People, I can see, keep thinking that the issue is to develop independence for a company. That is where I disagree. I think independence is fine, but I want it all the way. I want independence for an actual game designer, not just a company. Independence for the leads.
Honestly, the way I talk is more publisher-friendly than people think. To me, the game company is just a vehicle to make a game.
So far as owning IP, in the current model a development company owns the IP. But what about the value of a name? What exactly is a company? You build this company and you own the IP through the company. What if you want to leave the company? What if you get into an argument with your partner because you want to make Game X and he wants to make Game Y, so your company breaks up? What if the company boxes itself into making only zombie horror games (for example)? Say you leave it, but you own 20% of it, but 5 years later somebody takes control of it and sells its IP to a publisher for a dollar? Then where are you?
See, being part-owner of a company can become a prison if you want to follow your creativity to its farthest ends. You get typecast. You get stuck doing all this company management gobbledygook that is secondary to what you really need to be doing - which is your creative work.
The only entity I know that can really, soundly and stably, own something is a person. That means a name. See, all I want to do is give my own name value. How? Submitting design documents to a game publisher, have us build a temporary company for the duration of production (with other key leads who are just as important as the designer - using the core team/outsourcing model), making the game, letting the publisher get it out there, and then letting myself build a name. And getting that damn name on the box!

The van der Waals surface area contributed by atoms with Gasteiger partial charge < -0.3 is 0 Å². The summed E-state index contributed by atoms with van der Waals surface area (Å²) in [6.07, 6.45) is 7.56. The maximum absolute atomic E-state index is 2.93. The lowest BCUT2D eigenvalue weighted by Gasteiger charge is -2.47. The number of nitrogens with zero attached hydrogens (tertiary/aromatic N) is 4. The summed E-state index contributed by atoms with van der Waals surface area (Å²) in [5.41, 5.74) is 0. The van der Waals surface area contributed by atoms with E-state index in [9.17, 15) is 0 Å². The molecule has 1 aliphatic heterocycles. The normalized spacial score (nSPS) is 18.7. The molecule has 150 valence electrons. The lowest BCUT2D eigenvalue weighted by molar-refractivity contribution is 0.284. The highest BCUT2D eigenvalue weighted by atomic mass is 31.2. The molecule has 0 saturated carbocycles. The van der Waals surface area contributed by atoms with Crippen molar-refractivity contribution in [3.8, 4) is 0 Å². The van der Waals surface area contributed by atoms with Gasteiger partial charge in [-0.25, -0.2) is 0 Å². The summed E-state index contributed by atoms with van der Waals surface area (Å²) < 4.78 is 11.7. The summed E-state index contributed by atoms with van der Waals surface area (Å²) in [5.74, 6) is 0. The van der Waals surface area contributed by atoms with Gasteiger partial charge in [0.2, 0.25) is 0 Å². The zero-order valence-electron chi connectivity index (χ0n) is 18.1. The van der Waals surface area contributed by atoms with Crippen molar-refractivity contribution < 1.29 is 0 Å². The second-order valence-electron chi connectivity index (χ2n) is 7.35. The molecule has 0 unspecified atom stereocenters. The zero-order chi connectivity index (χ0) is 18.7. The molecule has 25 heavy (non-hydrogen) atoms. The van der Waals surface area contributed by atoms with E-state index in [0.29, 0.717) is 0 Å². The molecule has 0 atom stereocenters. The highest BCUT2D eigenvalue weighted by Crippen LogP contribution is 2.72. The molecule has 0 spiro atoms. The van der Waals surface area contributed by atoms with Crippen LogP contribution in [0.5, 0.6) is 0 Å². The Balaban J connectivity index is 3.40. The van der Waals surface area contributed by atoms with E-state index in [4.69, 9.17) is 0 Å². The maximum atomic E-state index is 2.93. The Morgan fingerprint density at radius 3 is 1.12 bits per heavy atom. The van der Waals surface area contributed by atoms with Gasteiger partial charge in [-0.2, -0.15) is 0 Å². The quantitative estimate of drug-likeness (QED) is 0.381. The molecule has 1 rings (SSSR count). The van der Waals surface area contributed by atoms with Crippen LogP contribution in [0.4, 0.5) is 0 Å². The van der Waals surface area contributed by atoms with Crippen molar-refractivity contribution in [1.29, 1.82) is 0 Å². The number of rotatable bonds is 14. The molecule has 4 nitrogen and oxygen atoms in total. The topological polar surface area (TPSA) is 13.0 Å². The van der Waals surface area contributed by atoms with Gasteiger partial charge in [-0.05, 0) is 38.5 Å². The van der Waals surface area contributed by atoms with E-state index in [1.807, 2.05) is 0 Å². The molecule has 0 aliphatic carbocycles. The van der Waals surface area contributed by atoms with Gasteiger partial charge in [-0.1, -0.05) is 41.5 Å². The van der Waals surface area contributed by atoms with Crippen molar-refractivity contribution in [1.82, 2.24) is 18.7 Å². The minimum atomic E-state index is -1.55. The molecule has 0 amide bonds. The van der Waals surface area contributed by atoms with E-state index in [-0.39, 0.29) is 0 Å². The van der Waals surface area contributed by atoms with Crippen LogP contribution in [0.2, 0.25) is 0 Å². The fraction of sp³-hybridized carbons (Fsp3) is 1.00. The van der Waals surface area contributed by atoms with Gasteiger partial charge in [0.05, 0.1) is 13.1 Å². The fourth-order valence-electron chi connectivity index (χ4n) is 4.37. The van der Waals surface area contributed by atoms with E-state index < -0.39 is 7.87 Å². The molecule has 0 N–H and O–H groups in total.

And, honestly, the ultimate objective here isn't to own the IP - it's to build a name so valuable that it can command a share of the gross revenues. Or, if the core designer is a newbie, he can command just a basic going-rate up front fee, but, if the game becomes a hit, a piece of the budget for each sequel, a piece of the budget of any movie version, a fee if it gets turned into a novel, and so on. So if Game Designer Bob, Lead Programmer Frank, Art Director Jay, Lead Audio Designer Sam together make a game - a game that is built using their outsourcing companies - at the end of the day Bob, Frank, Jay and Sam get a split of the gross revenue and a piece of the budget for any sequels, and other ancillary spin-offs. And they get their names on the box!
I mean, if you, as a person, are getting a piece of gross revenue, that is stable income (as long as the game sells; as long as its sequels sell; as long as it lives as a franchise).
I know one guy who designed a game for Avalon Hill years back. As you know, Avalon Hill's library was sold to Hasbro at fire sale prices. Hasbro recently released a remake of his game - same game, better components (plastic pieces and so on) - under the "Avalon Hill" name (that's all AH is now: a brand; a *name*). I asked him if he got a piece for that. He glumly said he didn't. But it was his game! He designed it! It was good enough that it was remade - but he got nothing for that. That's wrong.
I'm not saying any noob developer is going to get a piece of gross revenue. But I *will* say that as long as developers are effectively rendered anonymous they will *never* get that. They will be slaves.
So maybe you don't think a name is worth anything. I do. I just want the industry to give the individuals a chance to build their names.
(This post from a flame war I've been in at IGDA...)